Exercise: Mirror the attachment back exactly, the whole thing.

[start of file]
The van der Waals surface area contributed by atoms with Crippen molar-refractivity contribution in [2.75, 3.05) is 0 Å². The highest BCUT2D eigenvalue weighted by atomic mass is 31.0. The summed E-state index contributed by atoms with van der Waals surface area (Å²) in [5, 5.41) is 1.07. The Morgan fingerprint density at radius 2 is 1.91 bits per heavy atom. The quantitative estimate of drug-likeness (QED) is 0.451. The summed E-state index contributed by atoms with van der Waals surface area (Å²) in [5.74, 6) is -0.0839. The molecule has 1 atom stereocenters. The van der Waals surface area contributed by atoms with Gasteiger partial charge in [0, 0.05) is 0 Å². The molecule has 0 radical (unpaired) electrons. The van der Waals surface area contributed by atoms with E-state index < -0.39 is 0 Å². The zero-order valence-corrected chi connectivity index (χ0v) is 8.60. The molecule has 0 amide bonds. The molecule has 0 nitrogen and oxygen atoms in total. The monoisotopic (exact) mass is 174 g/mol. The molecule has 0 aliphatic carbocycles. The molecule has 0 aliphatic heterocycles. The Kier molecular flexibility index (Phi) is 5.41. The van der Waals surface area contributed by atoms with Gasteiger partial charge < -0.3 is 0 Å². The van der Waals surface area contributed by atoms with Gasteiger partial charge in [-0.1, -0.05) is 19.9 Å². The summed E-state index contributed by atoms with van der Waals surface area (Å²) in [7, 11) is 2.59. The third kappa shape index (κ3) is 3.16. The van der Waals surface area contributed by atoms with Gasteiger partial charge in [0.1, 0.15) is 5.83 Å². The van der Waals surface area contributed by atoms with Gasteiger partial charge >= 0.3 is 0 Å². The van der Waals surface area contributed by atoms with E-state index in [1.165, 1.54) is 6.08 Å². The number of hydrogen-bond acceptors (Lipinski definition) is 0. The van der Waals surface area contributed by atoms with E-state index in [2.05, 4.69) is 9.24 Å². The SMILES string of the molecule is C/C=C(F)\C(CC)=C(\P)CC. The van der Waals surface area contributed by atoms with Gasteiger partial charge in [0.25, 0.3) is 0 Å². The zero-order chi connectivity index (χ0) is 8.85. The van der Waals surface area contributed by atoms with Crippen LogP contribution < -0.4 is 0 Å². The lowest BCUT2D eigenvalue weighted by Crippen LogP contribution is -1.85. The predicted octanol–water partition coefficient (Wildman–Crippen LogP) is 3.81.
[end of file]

The van der Waals surface area contributed by atoms with Crippen molar-refractivity contribution in [2.75, 3.05) is 0 Å². The highest BCUT2D eigenvalue weighted by atomic mass is 31.0. The summed E-state index contributed by atoms with van der Waals surface area (Å²) in [5, 5.41) is 1.07. The Morgan fingerprint density at radius 2 is 1.91 bits per heavy atom. The quantitative estimate of drug-likeness (QED) is 0.451. The summed E-state index contributed by atoms with van der Waals surface area (Å²) in [5.74, 6) is -0.0839. The molecule has 1 atom stereocenters. The van der Waals surface area contributed by atoms with Gasteiger partial charge in [0, 0.05) is 0 Å². The molecule has 0 radical (unpaired) electrons. The van der Waals surface area contributed by atoms with E-state index < -0.39 is 0 Å². The zero-order valence-corrected chi connectivity index (χ0v) is 8.60. The molecule has 0 amide bonds. The molecule has 0 nitrogen and oxygen atoms in total. The monoisotopic (exact) mass is 174 g/mol. The molecule has 0 aliphatic carbocycles. The molecule has 0 aliphatic heterocycles. The Kier molecular flexibility index (Phi) is 5.41. The van der Waals surface area contributed by atoms with Gasteiger partial charge < -0.3 is 0 Å². The van der Waals surface area contributed by atoms with Gasteiger partial charge in [-0.1, -0.05) is 19.9 Å². The summed E-state index contributed by atoms with van der Waals surface area (Å²) in [7, 11) is 2.59. The third kappa shape index (κ3) is 3.16. The van der Waals surface area contributed by atoms with Gasteiger partial charge in [0.1, 0.15) is 5.83 Å². The van der Waals surface area contributed by atoms with Gasteiger partial charge >= 0.3 is 0 Å². The van der Waals surface area contributed by atoms with E-state index in [1.165, 1.54) is 6.08 Å². The number of hydrogen-bond acceptors (Lipinski definition) is 0. The van der Waals surface area contributed by atoms with E-state index in [2.05, 4.69) is 9.24 Å². The SMILES string of the molecule is C/C=C(F)\C(CC)=C(\P)CC. The van der Waals surface area contributed by atoms with Gasteiger partial charge in [0.25, 0.3) is 0 Å². The zero-order chi connectivity index (χ0) is 8.85. The van der Waals surface area contributed by atoms with Crippen LogP contribution < -0.4 is 0 Å². The lowest BCUT2D eigenvalue weighted by Crippen LogP contribution is -1.85. The predicted octanol–water partition coefficient (Wildman–Crippen LogP) is 3.81.